Initial “desired characteristics“were actually so wide, Miller said (with some exaggeration), “at one point you could almost put a pickup truck with heavy weapons.” BAE’s initial proposal, on the other hand, was a bulky brute, but their modular approach allowed them to quickly redesign the design to a more manageable 50 tonnes – still heavier than the most armored bradley — when the army made it clear that it wanted something else. Since then, all five competing designs have converged on similar dimensions and armament.

RELATED: OMFV race heats up: All 5 competitors bid to build Bradley replacement prototypes

BAE graphics

BAE’s design for the future Optional Manned Combat Vehicle (OMFV) to replace the M2 Bradley (image BAE Systems)

“Our vehicle was much bigger than this when we started,” Miller said. “We thought the army would need a full squad,” ie. nine fully equipped infantrymen in the passenger compartment. That’s what the Army insisted on in two previous, aborted attempts to replace the Bradley — The combat system of the future and Ground combat vehicle — and on the successful 8×8 Stryker. But for the OMFV, as the Army and five branch commands discussed possible designs, the service decided it could cut from nine infantry passengers to six and from three crewmen to two.

This forces an unprecedented reliance on automation and artificial intelligence. “You can’t do a two-person crew without AI support,” Miller said.

Thus, the tower construction c Israeli Elbit and armed with a Northrop Grumman XM913 50mm cannon and rocket launcher, is unmanned, but it has an army targeting AI called ATLAS. The Advanced automated targeting and lethality system doesn’t actually allow the algorithm to pull the trigger, which violates Pentagon rules about human control, but it can detect potential targets, highlight them on the screen, and fire the gun with computerized precision a person pressing a button. BAE’s design can also use another Army-developed artificial intelligence system, the Robotic Technology Kernel, to cross-country navigation – i.e. self-driving tank, making it an “optional” combat vehicle of choice.

RELATED: Could Army Robotics Programs Create Artificial Intelligence in Silicon Valley?

But BAE and its corporate teammates will surely have to develop their own software, rather than simply download the Army’s algorithms and hit install. One of BAE’s partners QinetiQa British company with extensive experience in the field of robotics and hybrid electric drive.

“We completely replaced the old manual transmission and gearbox with new ones EX-DriveMike Sewart, group CTO of QinetiQ, said on a call this morning. can be supplied by both, it can be supplied in the future. with hydrogen fuel cells – it doesn’t matter … we can power the vehicle.”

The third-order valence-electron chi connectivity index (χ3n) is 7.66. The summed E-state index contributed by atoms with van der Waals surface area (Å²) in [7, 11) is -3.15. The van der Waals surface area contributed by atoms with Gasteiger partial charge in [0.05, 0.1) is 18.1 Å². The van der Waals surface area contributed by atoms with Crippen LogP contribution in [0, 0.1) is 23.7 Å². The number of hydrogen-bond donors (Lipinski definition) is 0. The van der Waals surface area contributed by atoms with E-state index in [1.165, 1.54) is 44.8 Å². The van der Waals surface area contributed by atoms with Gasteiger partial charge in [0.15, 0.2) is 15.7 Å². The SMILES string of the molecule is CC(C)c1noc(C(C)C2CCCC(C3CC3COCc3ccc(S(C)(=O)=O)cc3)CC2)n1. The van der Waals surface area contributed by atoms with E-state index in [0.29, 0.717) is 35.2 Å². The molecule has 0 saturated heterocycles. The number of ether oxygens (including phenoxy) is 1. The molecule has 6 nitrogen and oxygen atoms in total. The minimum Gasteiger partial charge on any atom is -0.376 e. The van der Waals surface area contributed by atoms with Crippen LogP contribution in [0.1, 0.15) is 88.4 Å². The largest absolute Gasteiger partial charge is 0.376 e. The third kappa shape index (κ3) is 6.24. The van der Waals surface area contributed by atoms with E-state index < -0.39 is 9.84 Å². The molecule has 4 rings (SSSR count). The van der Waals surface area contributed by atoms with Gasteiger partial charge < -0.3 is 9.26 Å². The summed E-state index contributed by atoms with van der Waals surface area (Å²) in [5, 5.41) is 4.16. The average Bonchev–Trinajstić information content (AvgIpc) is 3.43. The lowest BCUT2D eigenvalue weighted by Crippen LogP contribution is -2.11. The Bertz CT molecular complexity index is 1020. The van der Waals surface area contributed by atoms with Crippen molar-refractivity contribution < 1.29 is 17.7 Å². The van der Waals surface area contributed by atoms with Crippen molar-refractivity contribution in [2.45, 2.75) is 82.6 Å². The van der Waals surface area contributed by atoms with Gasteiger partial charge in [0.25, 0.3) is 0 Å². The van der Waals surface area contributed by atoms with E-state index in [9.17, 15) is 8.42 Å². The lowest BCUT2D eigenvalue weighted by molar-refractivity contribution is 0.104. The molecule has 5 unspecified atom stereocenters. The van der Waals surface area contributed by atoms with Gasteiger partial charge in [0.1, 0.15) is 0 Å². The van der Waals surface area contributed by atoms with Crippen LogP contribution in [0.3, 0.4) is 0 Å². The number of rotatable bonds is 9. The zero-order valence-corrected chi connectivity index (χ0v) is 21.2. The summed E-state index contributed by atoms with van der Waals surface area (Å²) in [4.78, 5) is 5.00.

Another partner is Curtiss-Wright, which boasts extensive experience in modular open architecture design. “The requirements that came from OMFV represent a real paradigm shift in how we’re going to take open systems and really make them meaningfully impactful,” said Jacob Seelander, senior architect at Curtiss-Wright. “”The Army said MOSA is the law. This is not an offer.”

As a result, “the community can evolve to the same,” Silander told reporters during the call. “There is no one [company] solution development. [It’s]”How can we develop in such a way that we can bring together all these pieces from different places that use the same standards and approaches?”

BAE prides itself on its extensive armor expertise, Miller said, but “it’s not PIM program, that’s not it AMPV program, it’s not the predecessors where everyone saw BAE as a heavy metal bender… The world is changing and it’s about integration [the] software, open architecture’.

For example, the Army currently does not require a specific ability to combat drones on OMFV. But given how deadly drones have proven themselves on armored vehicles in Ukraine — and as a weapon in itself, and as gunners for artillery strikes — army magI don’t want to add that sooner than later. The BAE OMFV’s modular design will make this easy, Miller argued.

Even if the service wanted to add, say, a high-powered laser weapon, Miller said the design could be scaled up to provide 700 kilowatts more power than it does now. (Miller declined to reveal the current figure, but it’s likely at least 160 kW generated experimental hybrid-electric Bradley). In contrast, the Army is still fielding a A 60 kilowatt anti-drone laser on its own specialized vehicle, the Stryker variant.

“BMP [Infantry Fighting Vehicles] are in service for a long time, decades,” Miller said. “You have to start with a vehicle that can grow and adapt to new threats, new technologies.” Real-life Lego tank: BAE touts modular design for Army OMFV